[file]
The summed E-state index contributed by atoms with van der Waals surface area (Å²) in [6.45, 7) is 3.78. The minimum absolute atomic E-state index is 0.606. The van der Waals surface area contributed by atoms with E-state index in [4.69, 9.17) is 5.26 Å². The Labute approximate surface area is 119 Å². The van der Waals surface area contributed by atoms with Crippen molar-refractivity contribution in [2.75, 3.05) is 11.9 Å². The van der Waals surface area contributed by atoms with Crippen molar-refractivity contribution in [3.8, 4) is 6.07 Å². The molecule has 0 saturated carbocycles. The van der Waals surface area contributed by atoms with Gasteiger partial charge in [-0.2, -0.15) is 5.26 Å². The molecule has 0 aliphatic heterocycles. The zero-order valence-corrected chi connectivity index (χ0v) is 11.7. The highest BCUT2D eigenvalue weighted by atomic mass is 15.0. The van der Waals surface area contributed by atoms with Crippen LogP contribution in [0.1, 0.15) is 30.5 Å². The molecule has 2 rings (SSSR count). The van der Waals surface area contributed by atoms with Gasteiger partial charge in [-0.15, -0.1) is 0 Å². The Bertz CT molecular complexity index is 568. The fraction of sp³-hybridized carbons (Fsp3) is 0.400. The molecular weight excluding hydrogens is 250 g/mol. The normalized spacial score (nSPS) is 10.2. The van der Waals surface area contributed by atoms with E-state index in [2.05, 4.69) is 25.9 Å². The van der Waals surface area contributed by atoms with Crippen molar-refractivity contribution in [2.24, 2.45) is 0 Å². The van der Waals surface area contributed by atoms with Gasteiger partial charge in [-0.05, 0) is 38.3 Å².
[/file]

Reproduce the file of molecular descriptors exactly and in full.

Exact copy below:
The summed E-state index contributed by atoms with van der Waals surface area (Å²) in [6.45, 7) is 3.78. The minimum absolute atomic E-state index is 0.606. The van der Waals surface area contributed by atoms with E-state index in [4.69, 9.17) is 5.26 Å². The Labute approximate surface area is 119 Å². The van der Waals surface area contributed by atoms with Crippen molar-refractivity contribution in [2.75, 3.05) is 11.9 Å². The van der Waals surface area contributed by atoms with Crippen molar-refractivity contribution in [3.8, 4) is 6.07 Å². The molecule has 0 saturated carbocycles. The van der Waals surface area contributed by atoms with Gasteiger partial charge in [-0.2, -0.15) is 5.26 Å². The molecule has 0 aliphatic heterocycles. The zero-order valence-corrected chi connectivity index (χ0v) is 11.7. The highest BCUT2D eigenvalue weighted by atomic mass is 15.0. The van der Waals surface area contributed by atoms with Crippen LogP contribution in [0.1, 0.15) is 30.5 Å². The molecule has 2 rings (SSSR count). The van der Waals surface area contributed by atoms with Gasteiger partial charge in [-0.15, -0.1) is 0 Å². The Bertz CT molecular complexity index is 568. The fraction of sp³-hybridized carbons (Fsp3) is 0.400. The molecular weight excluding hydrogens is 250 g/mol. The normalized spacial score (nSPS) is 10.2. The van der Waals surface area contributed by atoms with E-state index in [2.05, 4.69) is 25.9 Å². The van der Waals surface area contributed by atoms with Crippen molar-refractivity contribution in [2.24, 2.45) is 0 Å². The van der Waals surface area contributed by atoms with Gasteiger partial charge in [-0.05, 0) is 38.3 Å².